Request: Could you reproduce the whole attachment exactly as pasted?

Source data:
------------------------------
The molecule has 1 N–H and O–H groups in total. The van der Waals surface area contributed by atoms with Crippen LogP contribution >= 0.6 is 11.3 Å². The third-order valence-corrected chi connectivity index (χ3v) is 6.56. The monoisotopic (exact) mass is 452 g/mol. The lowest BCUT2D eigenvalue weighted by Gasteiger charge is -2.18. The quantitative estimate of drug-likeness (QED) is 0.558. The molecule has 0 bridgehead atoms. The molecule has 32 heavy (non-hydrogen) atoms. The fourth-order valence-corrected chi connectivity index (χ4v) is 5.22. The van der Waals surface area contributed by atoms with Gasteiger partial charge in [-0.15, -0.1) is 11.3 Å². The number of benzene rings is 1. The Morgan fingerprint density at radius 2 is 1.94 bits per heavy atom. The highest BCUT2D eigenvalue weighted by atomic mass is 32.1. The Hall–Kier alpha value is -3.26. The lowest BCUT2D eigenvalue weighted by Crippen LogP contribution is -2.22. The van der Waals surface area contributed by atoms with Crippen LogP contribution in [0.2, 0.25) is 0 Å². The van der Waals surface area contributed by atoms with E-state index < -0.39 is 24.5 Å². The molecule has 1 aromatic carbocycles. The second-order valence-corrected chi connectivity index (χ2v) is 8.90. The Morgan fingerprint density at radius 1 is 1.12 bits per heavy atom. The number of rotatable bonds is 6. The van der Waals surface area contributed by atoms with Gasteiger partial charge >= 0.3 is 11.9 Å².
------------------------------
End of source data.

The molecule has 1 N–H and O–H groups in total. The van der Waals surface area contributed by atoms with Crippen LogP contribution >= 0.6 is 11.3 Å². The third-order valence-corrected chi connectivity index (χ3v) is 6.56. The monoisotopic (exact) mass is 452 g/mol. The lowest BCUT2D eigenvalue weighted by Gasteiger charge is -2.18. The quantitative estimate of drug-likeness (QED) is 0.558. The molecule has 0 bridgehead atoms. The molecule has 32 heavy (non-hydrogen) atoms. The fourth-order valence-corrected chi connectivity index (χ4v) is 5.22. The van der Waals surface area contributed by atoms with Gasteiger partial charge in [-0.15, -0.1) is 11.3 Å². The number of benzene rings is 1. The Morgan fingerprint density at radius 2 is 1.94 bits per heavy atom. The highest BCUT2D eigenvalue weighted by atomic mass is 32.1. The Hall–Kier alpha value is -3.26. The lowest BCUT2D eigenvalue weighted by Crippen LogP contribution is -2.22. The van der Waals surface area contributed by atoms with Crippen LogP contribution in [0.2, 0.25) is 0 Å². The van der Waals surface area contributed by atoms with E-state index < -0.39 is 24.5 Å². The molecule has 1 aromatic carbocycles. The second-order valence-corrected chi connectivity index (χ2v) is 8.90. The Morgan fingerprint density at radius 1 is 1.12 bits per heavy atom. The number of rotatable bonds is 6. The van der Waals surface area contributed by atoms with Gasteiger partial charge >= 0.3 is 11.9 Å².